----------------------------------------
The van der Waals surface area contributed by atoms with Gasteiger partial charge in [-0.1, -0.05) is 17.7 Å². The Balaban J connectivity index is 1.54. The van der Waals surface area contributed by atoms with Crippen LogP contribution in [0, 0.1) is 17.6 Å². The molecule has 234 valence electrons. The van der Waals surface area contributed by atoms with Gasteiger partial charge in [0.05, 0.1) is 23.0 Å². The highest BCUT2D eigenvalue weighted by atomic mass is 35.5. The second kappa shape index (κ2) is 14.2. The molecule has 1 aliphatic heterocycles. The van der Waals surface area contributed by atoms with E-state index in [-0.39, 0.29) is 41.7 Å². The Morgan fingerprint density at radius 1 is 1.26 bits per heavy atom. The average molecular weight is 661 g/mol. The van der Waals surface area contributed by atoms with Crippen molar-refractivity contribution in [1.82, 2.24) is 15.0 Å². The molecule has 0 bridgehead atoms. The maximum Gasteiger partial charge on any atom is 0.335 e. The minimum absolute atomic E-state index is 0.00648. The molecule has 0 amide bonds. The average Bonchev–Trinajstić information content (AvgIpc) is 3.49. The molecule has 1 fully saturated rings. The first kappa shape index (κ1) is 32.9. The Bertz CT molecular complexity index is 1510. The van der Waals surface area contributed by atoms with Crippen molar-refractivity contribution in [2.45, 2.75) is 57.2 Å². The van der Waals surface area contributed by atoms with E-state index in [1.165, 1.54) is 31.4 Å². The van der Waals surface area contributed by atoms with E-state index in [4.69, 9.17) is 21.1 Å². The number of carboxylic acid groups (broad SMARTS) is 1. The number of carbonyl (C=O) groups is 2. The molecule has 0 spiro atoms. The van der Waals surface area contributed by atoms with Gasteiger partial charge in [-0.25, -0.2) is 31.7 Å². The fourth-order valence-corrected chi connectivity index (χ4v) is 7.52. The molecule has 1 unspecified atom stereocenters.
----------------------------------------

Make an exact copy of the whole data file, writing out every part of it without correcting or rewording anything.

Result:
The van der Waals surface area contributed by atoms with Gasteiger partial charge in [-0.1, -0.05) is 17.7 Å². The Balaban J connectivity index is 1.54. The van der Waals surface area contributed by atoms with Crippen LogP contribution in [0, 0.1) is 17.6 Å². The molecule has 234 valence electrons. The van der Waals surface area contributed by atoms with Gasteiger partial charge in [0.05, 0.1) is 23.0 Å². The highest BCUT2D eigenvalue weighted by atomic mass is 35.5. The second kappa shape index (κ2) is 14.2. The molecule has 1 aliphatic heterocycles. The van der Waals surface area contributed by atoms with E-state index in [-0.39, 0.29) is 41.7 Å². The Morgan fingerprint density at radius 1 is 1.26 bits per heavy atom. The average molecular weight is 661 g/mol. The van der Waals surface area contributed by atoms with Crippen molar-refractivity contribution in [1.82, 2.24) is 15.0 Å². The molecule has 0 bridgehead atoms. The maximum Gasteiger partial charge on any atom is 0.335 e. The minimum absolute atomic E-state index is 0.00648. The molecule has 0 amide bonds. The average Bonchev–Trinajstić information content (AvgIpc) is 3.49. The molecule has 1 fully saturated rings. The first kappa shape index (κ1) is 32.9. The Bertz CT molecular complexity index is 1510. The van der Waals surface area contributed by atoms with Crippen molar-refractivity contribution in [2.45, 2.75) is 57.2 Å². The van der Waals surface area contributed by atoms with E-state index in [1.165, 1.54) is 31.4 Å². The van der Waals surface area contributed by atoms with E-state index in [4.69, 9.17) is 21.1 Å². The number of carboxylic acid groups (broad SMARTS) is 1. The number of carbonyl (C=O) groups is 2. The molecule has 0 spiro atoms. The van der Waals surface area contributed by atoms with Gasteiger partial charge in [-0.25, -0.2) is 31.7 Å². The fourth-order valence-corrected chi connectivity index (χ4v) is 7.52. The molecule has 1 unspecified atom stereocenters.